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Review: One More Jump


- With his documentary on the Gaza Parkour Team, Emanuele Gerosa sensitively relates the painful and frustrating situation of young Palestinians in the Gaza Strip

Review: One More Jump

Parkour is the art of overcoming obstacles, but in the Gaza Strip it’s much more than that: it’s a form of survival, plain and simple. In a place where there are walls and barriers everywhere, this acrobatic sport is one of the few ways of feeling free: jumping, spinning through the air, taking risks. It’s into the midst of the young Palestinians practicing this discipline, which first appeared in the 1990s on the streets of the inner Parisian suburbs, that director Emanuele Gerosa plunges us with his documentary film One More Jump [+see also:
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– now in the national competition of the Visions du Réel Festival’s online edition, following its premiere last October in the Alice nella Città section of Rome Film Fest – an especially significant, evocative yet never rhetorical work which demonstrates respect and sensitivity towards the painful and frustrating situation faced by these youngsters.

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The film follows the two opposing fates of two friends, Jehad and Abdallah. The former lives in Gaza, taking care of his ailing father and dreaming of escaping to Europe; the latter has managed to escape the Strip and lives in Italy, but he dreams of going home one day. Abdallah founded the Gaza Parkour Team some years earlier and Jehad took up the torch when his friend moved away. He has never really forgiven Abdullah for his departure (“we were supposed to leave together”) and they haven’t spoken since. And so Jehad carries on teaching children and teens under the watchful eye of Israeli drones (“and you, too, should teach it to those who come after you”), while Abdallah, who wants to take it further and become a professional athlete, decides to take part in an international parkour competition in Sweden.

Jehad runs and jumps with his team amidst the rubble and skeletons of bombarded buildings in Khan Yunis; Abdallah trains in the underpasses of Florence’s railway station or on riverbanks. The camera runs closely behind them in a blaze of breath-taking acrobatics, and the effect is spectacular. But the doleful faces of the two protagonists are the real cornerstones of this documentary. A lack of prospects, a sense of imprisonment and a desire to discover the world, on the one hand; integration difficulties, nostalgia for one’s homeland and the knowledge of not ever being able to return, on the other. Jehad and Abdallah embody the contradictions of a generation of Palestinians forced to live in an open-air prison and to feel like strangers wherever they go, even in their own home. Desperation is written all over their faces and, when faced with the Swedish competition’s plywood-based obstacles and its auditorium full of happy, good looking youngsters, the sense of alienation we read in the eyes of Abdallah, who’s accustomed to performing somersaults between ruins and columns of smoke, sums up the whole film perfectly.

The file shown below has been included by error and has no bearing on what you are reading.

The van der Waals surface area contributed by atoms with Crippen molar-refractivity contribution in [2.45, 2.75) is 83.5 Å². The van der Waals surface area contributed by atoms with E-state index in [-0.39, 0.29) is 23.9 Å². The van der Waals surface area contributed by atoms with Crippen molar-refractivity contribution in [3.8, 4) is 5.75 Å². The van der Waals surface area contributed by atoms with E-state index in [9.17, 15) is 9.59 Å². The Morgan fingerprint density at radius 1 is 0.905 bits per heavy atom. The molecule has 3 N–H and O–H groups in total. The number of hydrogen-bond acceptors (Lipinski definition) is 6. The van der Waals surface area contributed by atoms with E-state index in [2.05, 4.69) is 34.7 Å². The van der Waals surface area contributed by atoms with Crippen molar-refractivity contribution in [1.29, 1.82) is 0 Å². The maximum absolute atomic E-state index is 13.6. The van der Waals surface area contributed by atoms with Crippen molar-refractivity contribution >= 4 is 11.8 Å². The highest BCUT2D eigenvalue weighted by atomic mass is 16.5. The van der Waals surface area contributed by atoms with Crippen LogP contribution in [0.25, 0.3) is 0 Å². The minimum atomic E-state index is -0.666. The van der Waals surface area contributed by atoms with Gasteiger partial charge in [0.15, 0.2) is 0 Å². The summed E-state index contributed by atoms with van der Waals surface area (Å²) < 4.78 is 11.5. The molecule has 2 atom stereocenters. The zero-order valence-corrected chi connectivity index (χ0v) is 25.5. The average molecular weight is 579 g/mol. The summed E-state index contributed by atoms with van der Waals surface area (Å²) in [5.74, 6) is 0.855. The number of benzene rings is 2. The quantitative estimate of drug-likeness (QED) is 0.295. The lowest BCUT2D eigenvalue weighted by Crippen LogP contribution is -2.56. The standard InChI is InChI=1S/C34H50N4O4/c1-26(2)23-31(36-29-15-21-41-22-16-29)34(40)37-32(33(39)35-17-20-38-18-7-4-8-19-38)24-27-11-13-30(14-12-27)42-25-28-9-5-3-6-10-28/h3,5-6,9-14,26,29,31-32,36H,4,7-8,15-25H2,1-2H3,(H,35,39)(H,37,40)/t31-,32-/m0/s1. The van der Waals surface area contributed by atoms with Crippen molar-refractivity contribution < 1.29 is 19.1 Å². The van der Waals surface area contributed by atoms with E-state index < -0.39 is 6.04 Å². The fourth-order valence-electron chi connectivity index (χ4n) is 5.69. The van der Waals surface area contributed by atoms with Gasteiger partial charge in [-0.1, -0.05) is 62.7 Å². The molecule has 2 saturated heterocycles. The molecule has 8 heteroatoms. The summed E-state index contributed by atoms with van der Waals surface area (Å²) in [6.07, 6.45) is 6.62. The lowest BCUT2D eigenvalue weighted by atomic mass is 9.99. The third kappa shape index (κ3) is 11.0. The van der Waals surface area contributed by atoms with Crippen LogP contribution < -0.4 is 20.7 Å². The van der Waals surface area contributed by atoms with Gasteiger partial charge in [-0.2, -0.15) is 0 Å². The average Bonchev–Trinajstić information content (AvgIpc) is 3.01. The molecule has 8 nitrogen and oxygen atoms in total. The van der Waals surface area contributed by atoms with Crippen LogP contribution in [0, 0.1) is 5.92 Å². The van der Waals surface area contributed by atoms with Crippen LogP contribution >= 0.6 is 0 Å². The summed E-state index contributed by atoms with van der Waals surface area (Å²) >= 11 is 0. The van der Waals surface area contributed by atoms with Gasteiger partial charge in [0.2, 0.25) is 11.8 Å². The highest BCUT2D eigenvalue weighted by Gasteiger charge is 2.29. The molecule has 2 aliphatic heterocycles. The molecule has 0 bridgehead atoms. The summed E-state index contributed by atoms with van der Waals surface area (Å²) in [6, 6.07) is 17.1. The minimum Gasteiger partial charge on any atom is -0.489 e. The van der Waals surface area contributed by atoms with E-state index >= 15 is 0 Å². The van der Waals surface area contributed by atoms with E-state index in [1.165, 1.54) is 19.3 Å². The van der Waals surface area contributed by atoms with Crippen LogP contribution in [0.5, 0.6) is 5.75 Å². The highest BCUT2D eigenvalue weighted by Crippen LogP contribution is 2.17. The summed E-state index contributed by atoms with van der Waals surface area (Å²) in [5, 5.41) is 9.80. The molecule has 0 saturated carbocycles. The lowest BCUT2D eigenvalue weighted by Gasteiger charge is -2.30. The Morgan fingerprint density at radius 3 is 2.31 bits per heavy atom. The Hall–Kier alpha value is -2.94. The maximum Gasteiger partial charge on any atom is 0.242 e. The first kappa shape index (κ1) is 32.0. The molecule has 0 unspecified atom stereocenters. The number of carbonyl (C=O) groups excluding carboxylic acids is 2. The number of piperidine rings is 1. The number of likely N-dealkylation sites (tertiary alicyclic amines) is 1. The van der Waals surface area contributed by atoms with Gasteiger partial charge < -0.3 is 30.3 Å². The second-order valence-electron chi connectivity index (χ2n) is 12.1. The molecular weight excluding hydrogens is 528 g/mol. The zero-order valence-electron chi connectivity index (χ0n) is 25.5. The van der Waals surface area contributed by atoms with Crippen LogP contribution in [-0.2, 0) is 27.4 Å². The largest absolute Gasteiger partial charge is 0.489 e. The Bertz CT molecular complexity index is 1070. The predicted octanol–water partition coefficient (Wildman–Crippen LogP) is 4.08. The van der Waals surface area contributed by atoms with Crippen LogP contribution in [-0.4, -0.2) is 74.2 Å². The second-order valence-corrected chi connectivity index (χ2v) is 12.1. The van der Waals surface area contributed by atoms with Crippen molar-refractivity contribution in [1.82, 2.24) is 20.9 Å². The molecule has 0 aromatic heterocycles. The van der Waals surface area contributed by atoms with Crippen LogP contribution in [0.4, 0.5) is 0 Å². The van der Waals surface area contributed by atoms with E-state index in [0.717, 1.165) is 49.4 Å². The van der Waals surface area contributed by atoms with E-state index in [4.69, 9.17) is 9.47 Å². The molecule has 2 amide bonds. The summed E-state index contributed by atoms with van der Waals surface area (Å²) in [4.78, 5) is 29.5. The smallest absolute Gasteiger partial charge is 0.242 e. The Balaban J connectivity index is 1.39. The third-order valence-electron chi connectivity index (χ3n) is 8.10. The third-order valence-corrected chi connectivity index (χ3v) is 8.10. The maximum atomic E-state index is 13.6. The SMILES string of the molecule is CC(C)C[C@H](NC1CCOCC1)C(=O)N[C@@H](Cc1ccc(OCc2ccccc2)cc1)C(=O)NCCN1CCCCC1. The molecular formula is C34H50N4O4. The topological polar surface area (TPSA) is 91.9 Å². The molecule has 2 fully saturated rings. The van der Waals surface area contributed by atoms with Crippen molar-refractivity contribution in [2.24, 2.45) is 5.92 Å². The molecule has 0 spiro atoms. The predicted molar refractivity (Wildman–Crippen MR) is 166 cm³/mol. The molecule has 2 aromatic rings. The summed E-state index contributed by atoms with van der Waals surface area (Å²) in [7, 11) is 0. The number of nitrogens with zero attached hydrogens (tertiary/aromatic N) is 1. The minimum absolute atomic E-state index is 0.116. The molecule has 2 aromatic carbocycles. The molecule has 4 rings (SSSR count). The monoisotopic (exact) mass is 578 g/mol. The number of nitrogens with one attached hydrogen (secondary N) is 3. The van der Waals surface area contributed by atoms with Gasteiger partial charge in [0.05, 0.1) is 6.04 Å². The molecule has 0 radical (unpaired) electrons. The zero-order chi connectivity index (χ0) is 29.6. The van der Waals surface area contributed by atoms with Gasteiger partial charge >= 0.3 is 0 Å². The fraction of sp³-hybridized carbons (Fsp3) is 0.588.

One More Jump is produced by Enrica Capra on behalf of GraffitiDoc and in collaboration with Rai Cinema. Co-producing the film are Amka Films Productions (Switzerland), RSI Radiotelevisione svizzera, Aljazeera Documentary Channel, ITAR Productions (Lebanon) and Oneworld DocuMakers (Italy). International distribution is entrusted to Fandango Sales.

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(Translated from Italian)

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